Whilst both are successful rappers now, Paigey Cakey and Hyphen aren’t necessarily the most standard representations of the career choice and neither journey has been standard either.
Everyone wants to be a musician at some point whether a fleeting childhood thought or a passion that burns beyond doing music as a hobby; for Paigey Cakey and Hyphen music didn’t even start out as a feasible career but they overcame that. Neither artist comes from a particularly strong musical background but through passion, dedication and building a fanbase both have managed to live out the dream. It hasn’t been an easy road for either with both coming from groups that are underrepresented in the music industry, especially in Rap. Their ability to prove that it doesn’t matter what your background is to succeed is the reason they came together on The Offset to discuss and inspire others.
More so than just connecting over their unorthodox journeys into music the two connected for this conversation on The Offset specifically because their values lined up with Formula E‘s. Formula E is the mastermind behind The Offset as well as an initiative called Talent Call which is currently looking to help get people into Film & TV. Whilst primarily focusing on electric vehicles in racing, Formula E is also all about accelerating sustainable human progress across the board and that’s why The Offset and Talent Call exist.
With 53% of Gen Z-ers questioned in a study saying that they felt their true talents were obscured by prejudice and not viewed at the level they value themselves, it highlights the importance of having role models you can relate to. That’s why Paigey Cakey and Hyphen‘s stories are so important. Being a woman or an Asian man in Rap is still not something we see as commonly as we should, but as times change and we see people like Paigey and Hyphen reach the successes that they have more and more people are going to see that anything is possible.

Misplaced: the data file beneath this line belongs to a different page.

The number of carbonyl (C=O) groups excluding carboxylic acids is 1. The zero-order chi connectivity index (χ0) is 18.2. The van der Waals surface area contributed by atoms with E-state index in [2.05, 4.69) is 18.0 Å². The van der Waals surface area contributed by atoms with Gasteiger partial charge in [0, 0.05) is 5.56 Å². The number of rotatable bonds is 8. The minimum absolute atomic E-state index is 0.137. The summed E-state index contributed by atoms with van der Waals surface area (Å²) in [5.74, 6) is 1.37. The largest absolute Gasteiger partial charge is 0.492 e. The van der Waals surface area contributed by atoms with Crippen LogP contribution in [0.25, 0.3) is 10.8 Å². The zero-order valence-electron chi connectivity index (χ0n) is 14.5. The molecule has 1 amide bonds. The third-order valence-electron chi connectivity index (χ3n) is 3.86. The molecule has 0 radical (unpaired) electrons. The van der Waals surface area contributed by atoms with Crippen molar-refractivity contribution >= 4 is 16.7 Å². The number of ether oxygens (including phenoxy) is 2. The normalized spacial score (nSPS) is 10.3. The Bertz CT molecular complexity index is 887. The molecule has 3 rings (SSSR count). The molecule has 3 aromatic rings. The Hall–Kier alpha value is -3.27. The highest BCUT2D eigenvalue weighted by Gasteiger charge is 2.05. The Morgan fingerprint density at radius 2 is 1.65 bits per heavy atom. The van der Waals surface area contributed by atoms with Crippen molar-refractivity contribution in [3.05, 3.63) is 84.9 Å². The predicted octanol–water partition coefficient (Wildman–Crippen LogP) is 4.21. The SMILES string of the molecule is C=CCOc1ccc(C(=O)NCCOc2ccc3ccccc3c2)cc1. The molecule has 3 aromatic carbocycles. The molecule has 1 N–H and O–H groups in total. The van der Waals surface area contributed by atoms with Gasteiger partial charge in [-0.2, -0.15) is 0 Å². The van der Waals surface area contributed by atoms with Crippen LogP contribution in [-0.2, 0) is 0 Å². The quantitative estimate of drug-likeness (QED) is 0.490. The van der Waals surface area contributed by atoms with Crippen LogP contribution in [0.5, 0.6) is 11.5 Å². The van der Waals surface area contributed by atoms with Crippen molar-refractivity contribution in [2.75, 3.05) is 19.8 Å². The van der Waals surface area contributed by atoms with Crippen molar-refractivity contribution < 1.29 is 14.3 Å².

What comes out of their conversation that’s interesting is that despite being from underrepresented groups in the field they were pursuing neither let that really affect them.
Instead, they found pleasure in pursuing their passion and that was in no small part to their fans. Without fans, music doesn’t work so their importance can’t be understated and both artists are very aware of this. From the beginning of their journeys, both made sure to do the best they could to authentically interact with their fanbases, largely through social media. As time went on this became even more intimate with both discussing their own mental health journeys on social media. Not an easy thing to discuss, especially being in the limelight, but extremely beneficial for themselves as well as anyone who listened.
Despite all the challenges that they were faced with, both saw the light at the end of the tunnel and pushed through. Hyphen at a point says “there’s nothing special about me, anyone can do this” and whilst it may seem like humility it is the truth. Anyone can stamp their mark doing whatever they are passionate about. You might have the odds stacked against you but if you persevere and find the right opportunities you can achieve anything in whatever field. Whilst it helps to have people you can relate to as role models to help guide your journey, sometimes you have to take the leap of faith and be the change you want to see.
Make sure you keep an eye out for more from Paigey Cakey and Hyphen respectively over the rest of the year, but also make sure you apply to Talent Call. The deadline for applications to the current round of the Talent Call is June 11th so make sure you’re quick in getting your entries done. For more information on it, you can view the application page here. Good luck to all who apply and I hope this conversation sways anyone that’s on the fence about applying, go for it – you never know what can happen if you follow your passion.